Money Matters
5:00 am
Tue August 13, 2013

Is Multi-Level Marketing Right for You?

Is multi-level marketing (MLM) a good way to make money? At a time when family budgets are strained and jobs are hard to find, it’s a fair question.

KPLU financial commentator Greg Heberlein recommends you do your homework before signing on with an MLM company.

How big is the industry?

A thousand or more companies engage in multi-level sales of products in this country.

Multi-level means a worker receives compensation both through sales of the actual product and by the ability to persuade others to sell the product.

Who are some of the big players?

Many substantial businesses—Avon, Tupperware, Herbalife, Amway, World Book encyclopedias—earn substantial income through multi-level selling.

Common product lines are beauty care, nutrition and household items.

So what’s the problem?

The industry is controversial. In fact, the government, academicians and others have called it a pyramid scheme. 

Here’s the rub: many companies make more from the worker’s sale of product to distributors he or she has recruited than from the worker’s sale of product to the public.

The more respected companies in the industry do the reverse; they make the most money selling to the public at large.

But if the companies are making money, some sales people must be sharing in the wealth, right?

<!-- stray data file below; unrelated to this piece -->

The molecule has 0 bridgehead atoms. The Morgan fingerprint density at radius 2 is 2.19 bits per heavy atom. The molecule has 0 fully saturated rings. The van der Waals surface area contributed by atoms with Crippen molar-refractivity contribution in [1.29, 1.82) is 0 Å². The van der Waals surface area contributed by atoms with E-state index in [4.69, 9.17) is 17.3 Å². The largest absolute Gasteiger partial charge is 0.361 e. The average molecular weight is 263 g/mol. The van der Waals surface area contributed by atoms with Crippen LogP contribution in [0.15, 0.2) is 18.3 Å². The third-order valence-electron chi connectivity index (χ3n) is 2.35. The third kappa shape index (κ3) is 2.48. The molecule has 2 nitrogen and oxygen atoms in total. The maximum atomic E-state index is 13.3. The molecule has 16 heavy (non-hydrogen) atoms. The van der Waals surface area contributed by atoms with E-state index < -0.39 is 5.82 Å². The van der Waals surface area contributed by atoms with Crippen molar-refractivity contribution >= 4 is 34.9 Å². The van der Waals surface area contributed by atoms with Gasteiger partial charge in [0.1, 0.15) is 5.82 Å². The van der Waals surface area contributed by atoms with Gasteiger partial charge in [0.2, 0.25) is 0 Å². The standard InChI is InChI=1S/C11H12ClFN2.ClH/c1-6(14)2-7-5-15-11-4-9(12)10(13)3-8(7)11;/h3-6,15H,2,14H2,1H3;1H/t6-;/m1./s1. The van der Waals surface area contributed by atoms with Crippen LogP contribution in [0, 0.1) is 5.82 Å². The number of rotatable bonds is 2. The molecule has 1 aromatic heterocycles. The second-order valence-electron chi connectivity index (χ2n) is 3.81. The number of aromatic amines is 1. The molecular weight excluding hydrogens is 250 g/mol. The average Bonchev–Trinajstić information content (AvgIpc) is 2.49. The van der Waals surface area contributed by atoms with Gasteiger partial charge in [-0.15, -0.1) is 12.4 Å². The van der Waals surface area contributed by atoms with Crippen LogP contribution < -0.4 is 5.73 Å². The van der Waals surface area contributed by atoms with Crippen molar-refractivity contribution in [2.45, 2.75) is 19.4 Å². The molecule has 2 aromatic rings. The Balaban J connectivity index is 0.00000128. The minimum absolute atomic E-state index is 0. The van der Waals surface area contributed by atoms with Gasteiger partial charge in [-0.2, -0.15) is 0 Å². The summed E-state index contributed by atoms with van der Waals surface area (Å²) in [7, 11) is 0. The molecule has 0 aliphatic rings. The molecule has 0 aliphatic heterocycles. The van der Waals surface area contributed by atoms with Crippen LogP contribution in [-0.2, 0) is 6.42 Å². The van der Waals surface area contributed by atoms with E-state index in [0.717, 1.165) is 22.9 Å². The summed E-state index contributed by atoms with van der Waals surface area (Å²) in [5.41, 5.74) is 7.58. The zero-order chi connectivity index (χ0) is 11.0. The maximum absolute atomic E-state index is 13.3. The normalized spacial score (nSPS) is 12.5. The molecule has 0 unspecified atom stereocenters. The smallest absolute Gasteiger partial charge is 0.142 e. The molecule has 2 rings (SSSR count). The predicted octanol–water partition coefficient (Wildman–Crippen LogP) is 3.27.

Those are hard to find. Most who take such jobs earn little or nothing. 

By one estimate, 3 out of 10 never make a nickel after signing up. Of the remainder, more than half make less than $100 a month. One expert says a multi-level sales person rarely earns more than $1.50 an hour.

According to figures supplied by MLM giant Herbalife, 47.5 percent of the company's "sales leaders" earn an average of $292 a year.

More than 30 percent earn nothing at all.

Just 1.4% of Herbalife's sales leaders earn an average of $35,581 a year.

Life is good at the top of the Herbalife pyramid, where 0.7 percent earn more than 100,000 a year.

Multi-level marketing is not illegal.

No. But many criticize it for its business model. 

The Federal Trade Commission encourages those considering such work to make sure they know what they’re doing.  

Before signing up, study the company’s track record. Ask questions. Understand any restrictions that might bind you. Take your time. Ask friends and associates for their opinions. Consider the consequences of relations with family and friends you might recruit.

The successful wage-earners in multi-level businesses are excellent sales people, period. They might consider working sales in businesses in which minimum pay scales are guaranteed and extra gains don’t come from recruiting.